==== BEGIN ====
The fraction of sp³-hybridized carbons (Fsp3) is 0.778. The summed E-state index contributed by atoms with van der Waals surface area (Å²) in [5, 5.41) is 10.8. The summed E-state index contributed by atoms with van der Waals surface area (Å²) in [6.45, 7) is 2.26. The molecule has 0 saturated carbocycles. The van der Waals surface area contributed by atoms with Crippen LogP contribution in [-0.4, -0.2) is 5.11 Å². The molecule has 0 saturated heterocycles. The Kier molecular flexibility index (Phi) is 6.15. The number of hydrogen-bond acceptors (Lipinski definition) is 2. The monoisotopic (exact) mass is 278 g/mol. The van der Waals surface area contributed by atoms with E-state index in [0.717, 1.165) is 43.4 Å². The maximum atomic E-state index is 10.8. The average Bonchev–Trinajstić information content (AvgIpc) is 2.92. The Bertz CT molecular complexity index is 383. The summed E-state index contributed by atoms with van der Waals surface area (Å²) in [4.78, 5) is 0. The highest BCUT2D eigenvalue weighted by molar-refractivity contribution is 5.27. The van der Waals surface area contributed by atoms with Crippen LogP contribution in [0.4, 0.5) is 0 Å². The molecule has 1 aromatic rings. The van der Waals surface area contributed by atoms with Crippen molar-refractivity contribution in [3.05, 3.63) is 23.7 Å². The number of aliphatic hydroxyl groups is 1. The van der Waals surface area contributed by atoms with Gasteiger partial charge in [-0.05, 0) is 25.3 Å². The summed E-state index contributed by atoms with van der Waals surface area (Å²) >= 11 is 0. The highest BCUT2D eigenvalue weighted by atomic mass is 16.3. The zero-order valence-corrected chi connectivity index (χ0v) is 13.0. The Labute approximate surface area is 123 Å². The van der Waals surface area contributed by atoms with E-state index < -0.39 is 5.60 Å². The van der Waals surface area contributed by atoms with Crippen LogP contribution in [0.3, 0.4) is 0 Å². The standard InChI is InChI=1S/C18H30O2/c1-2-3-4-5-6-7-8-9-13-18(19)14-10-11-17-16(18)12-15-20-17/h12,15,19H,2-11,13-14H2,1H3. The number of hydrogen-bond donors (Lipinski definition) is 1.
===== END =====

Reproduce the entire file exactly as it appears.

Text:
The fraction of sp³-hybridized carbons (Fsp3) is 0.778. The summed E-state index contributed by atoms with van der Waals surface area (Å²) in [5, 5.41) is 10.8. The summed E-state index contributed by atoms with van der Waals surface area (Å²) in [6.45, 7) is 2.26. The molecule has 0 saturated carbocycles. The van der Waals surface area contributed by atoms with Crippen LogP contribution in [-0.4, -0.2) is 5.11 Å². The molecule has 0 saturated heterocycles. The Kier molecular flexibility index (Phi) is 6.15. The number of hydrogen-bond acceptors (Lipinski definition) is 2. The monoisotopic (exact) mass is 278 g/mol. The van der Waals surface area contributed by atoms with E-state index in [0.717, 1.165) is 43.4 Å². The maximum atomic E-state index is 10.8. The average Bonchev–Trinajstić information content (AvgIpc) is 2.92. The Bertz CT molecular complexity index is 383. The summed E-state index contributed by atoms with van der Waals surface area (Å²) in [4.78, 5) is 0. The highest BCUT2D eigenvalue weighted by molar-refractivity contribution is 5.27. The van der Waals surface area contributed by atoms with Crippen LogP contribution in [0.4, 0.5) is 0 Å². The molecule has 1 aromatic rings. The van der Waals surface area contributed by atoms with Crippen molar-refractivity contribution in [3.05, 3.63) is 23.7 Å². The number of aliphatic hydroxyl groups is 1. The van der Waals surface area contributed by atoms with Gasteiger partial charge in [-0.05, 0) is 25.3 Å². The summed E-state index contributed by atoms with van der Waals surface area (Å²) >= 11 is 0. The highest BCUT2D eigenvalue weighted by atomic mass is 16.3. The zero-order valence-corrected chi connectivity index (χ0v) is 13.0. The Labute approximate surface area is 123 Å². The van der Waals surface area contributed by atoms with E-state index < -0.39 is 5.60 Å². The van der Waals surface area contributed by atoms with Crippen LogP contribution in [0.3, 0.4) is 0 Å². The standard InChI is InChI=1S/C18H30O2/c1-2-3-4-5-6-7-8-9-13-18(19)14-10-11-17-16(18)12-15-20-17/h12,15,19H,2-11,13-14H2,1H3. The number of hydrogen-bond donors (Lipinski definition) is 1.